Agency Seeks to Chart a New Course for Patients With Multiple Chronic Diseases

Oncology & Biotech News, January 2011, Volume 5, Issue 1

The US Department of Health and Human Services (HHS) is seeking to find a more effective means of treating people with multiple chronic conditions

The US Department of Health and Human Services (HHS) is seeking to find a more effective means of treating people with multiple chronic conditions, including cancer, based on a recently developed framework aimed at encouraging better coordination and management of patient care across the healthcare system.

The strategic framework has 4 main goals: foster systemic changes to improve the health of individuals with multiple chronic conditions; maximize proven self-care management strategies; provide tools and information to healthcare, public health, and social services workers who provide care to individuals with multiple chronic conditions; and facilitate research to fill knowledge gaps about patients in these populations.

The current system is "largely designed to treat 1 disease or condition at a time," Assistant Secretary for Health Howard K. Koh, MD, MPH, said at a recent press conference announcing the initiative. "Individuals with multiple chronic conditions deserve a system that works for them. This new framework provides an important roadmap to help us improve the health status of every American with chronic health conditions."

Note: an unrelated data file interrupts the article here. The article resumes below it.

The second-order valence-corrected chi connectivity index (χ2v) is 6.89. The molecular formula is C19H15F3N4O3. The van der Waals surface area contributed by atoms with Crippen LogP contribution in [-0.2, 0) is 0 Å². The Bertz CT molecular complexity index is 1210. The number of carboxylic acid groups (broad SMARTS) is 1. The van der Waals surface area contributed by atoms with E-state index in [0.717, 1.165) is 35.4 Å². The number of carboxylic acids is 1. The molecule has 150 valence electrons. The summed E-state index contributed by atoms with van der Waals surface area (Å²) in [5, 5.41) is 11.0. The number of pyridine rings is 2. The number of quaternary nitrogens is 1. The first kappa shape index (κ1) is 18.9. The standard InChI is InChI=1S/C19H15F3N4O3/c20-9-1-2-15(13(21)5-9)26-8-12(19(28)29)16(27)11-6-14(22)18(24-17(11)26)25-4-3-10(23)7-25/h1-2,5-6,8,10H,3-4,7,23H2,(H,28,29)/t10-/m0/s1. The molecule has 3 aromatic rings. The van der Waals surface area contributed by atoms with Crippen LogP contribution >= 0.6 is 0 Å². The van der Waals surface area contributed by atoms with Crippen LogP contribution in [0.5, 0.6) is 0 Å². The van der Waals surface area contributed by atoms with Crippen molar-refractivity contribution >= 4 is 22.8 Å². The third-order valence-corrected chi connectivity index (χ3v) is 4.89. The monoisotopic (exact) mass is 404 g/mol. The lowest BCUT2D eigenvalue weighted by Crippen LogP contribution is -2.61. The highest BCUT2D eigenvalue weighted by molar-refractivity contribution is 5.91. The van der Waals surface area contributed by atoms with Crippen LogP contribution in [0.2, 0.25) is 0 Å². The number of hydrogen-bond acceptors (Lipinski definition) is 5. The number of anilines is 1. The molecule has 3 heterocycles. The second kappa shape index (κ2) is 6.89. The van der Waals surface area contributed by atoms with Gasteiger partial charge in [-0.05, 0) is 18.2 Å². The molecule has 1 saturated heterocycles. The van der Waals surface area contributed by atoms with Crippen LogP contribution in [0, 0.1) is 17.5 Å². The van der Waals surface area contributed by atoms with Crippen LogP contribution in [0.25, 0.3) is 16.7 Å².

More than one-quarter of Americans are currently living with multiple chronic conditions, the HHS said.

Among cancer patients, more than 85% report at least 1 comorbid condition, and the majority report more than 2 conditions, according to an article in Health Care Financing Review (2008;29[4]:41-56).

Overall, people with multiple chronic conditions are far more likely to use medical services. Gerard Anderson, PhD, of the Johns Hopkins Bloomberg School of Public Health, Baltimore, Maryland, found that the United States spends 65 cents of every healthcare dollar to treat people with 2 or more chronic conditions. Anderson's data also show a trend in rising rates of chronic diseases, according to the Partnership to Fight Chronic Disease, which released the report in 2007.

Federal officials also cited cost implications when they discussed the framework for managing multiple chronic conditions in December. In recent months, HHS has directed more than $160 million to programs intended to help people better manage their care.

These include outreach programs to encourage prevention and wellness among older Americans, grants to analyze ways of optimizing care for patients with multiple chronic conditions, and research into whether lower blood pressures will reduce other chronic health problems. For more information about the Strategic Framework on Multiple Chronic Conditions, visit